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And, oh yes, the clump.  Ahem.  It all started when our younger daughter needed some chocolate chips and had been gently urging me to get back to de-clumping and blogging.  This was all she could scrape up from the mess in the cabinets:

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She had already set the wheels in motion before I had a chance to take a proper “before” photo of the wayward shelves, but their contents splayed on the counter effectively tell the story:

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We set right to work sorting and tossing.  The waste is amazing when you can’t see the contents of a shelf.  Three bags of shredded coconut!

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And the much improved, clean and orderly after:

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We then went out to buy some more chocolate chips.  Life is good!

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To those wondering where I have been this week, after all my trumpeting about 30-clumps and 30-posts, I fell shy of my goal the last two days of the challenge.  I ended up in the emergency room with severe stomach pains Tuesday, and after a few days of pain management and becoming fused to our couch, I am better.  Without going into TMI territory, I’ll just say it is something fixable.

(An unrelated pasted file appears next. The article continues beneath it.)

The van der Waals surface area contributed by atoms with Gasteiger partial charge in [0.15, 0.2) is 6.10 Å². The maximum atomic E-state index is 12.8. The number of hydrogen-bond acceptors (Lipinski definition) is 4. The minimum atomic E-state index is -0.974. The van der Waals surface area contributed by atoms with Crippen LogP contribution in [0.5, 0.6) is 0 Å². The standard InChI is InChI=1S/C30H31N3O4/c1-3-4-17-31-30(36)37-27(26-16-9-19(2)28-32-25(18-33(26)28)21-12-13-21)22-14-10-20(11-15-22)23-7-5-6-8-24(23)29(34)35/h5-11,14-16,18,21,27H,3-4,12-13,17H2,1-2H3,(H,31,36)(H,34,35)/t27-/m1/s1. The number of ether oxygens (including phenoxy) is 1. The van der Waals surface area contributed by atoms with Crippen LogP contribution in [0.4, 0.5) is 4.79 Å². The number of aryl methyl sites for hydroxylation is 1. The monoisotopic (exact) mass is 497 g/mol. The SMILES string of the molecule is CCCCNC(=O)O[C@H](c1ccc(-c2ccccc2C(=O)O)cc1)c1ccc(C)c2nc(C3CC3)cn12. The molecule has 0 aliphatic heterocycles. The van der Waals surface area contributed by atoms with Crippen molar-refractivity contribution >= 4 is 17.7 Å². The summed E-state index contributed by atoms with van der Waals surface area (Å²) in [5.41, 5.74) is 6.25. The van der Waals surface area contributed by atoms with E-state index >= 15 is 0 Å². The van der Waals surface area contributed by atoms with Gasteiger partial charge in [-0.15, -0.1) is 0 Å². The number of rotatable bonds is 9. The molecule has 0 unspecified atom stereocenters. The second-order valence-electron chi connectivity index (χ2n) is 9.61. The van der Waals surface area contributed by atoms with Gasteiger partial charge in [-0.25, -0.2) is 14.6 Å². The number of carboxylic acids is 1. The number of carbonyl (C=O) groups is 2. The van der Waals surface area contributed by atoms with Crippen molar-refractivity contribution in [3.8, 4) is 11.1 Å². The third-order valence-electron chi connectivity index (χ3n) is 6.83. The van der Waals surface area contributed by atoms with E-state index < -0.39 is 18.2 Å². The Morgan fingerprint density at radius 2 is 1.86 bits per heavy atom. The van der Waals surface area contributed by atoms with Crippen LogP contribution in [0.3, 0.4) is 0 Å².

Even still, I will be taking a two week break from Clump A Day.  Thank you for your support and energy that have kept me going.  I look forward to getting back on track!

I’ll leave you with an excerpt from The Week magazine, that itself was an excerpt from an article that originally appeared in Slate.com, entitled Skiing with the Dalai Lama.  I’ve been turning it over in my head since I read it.  The author relates his experience in the mid ’80’s when the Dalai Lama visited Santa Fe, New Mexico, and he served as his press secretary.  After a trip up a ski lift after the Dalai Lama expressed a desire to see skiing, the party went back to the lodge.  A waitress there sat down and asked the Dalai Lama:

“Can I, um, ask a question?”

“Please.”

She spoke with complete seriousness.  “What is the meaning of life?”

In my entire week with the Dalai Lama, every conceivable question had been asked–except this one.  People had been afraid to ask the one–the really big–question.  There was a brief, stunned silence.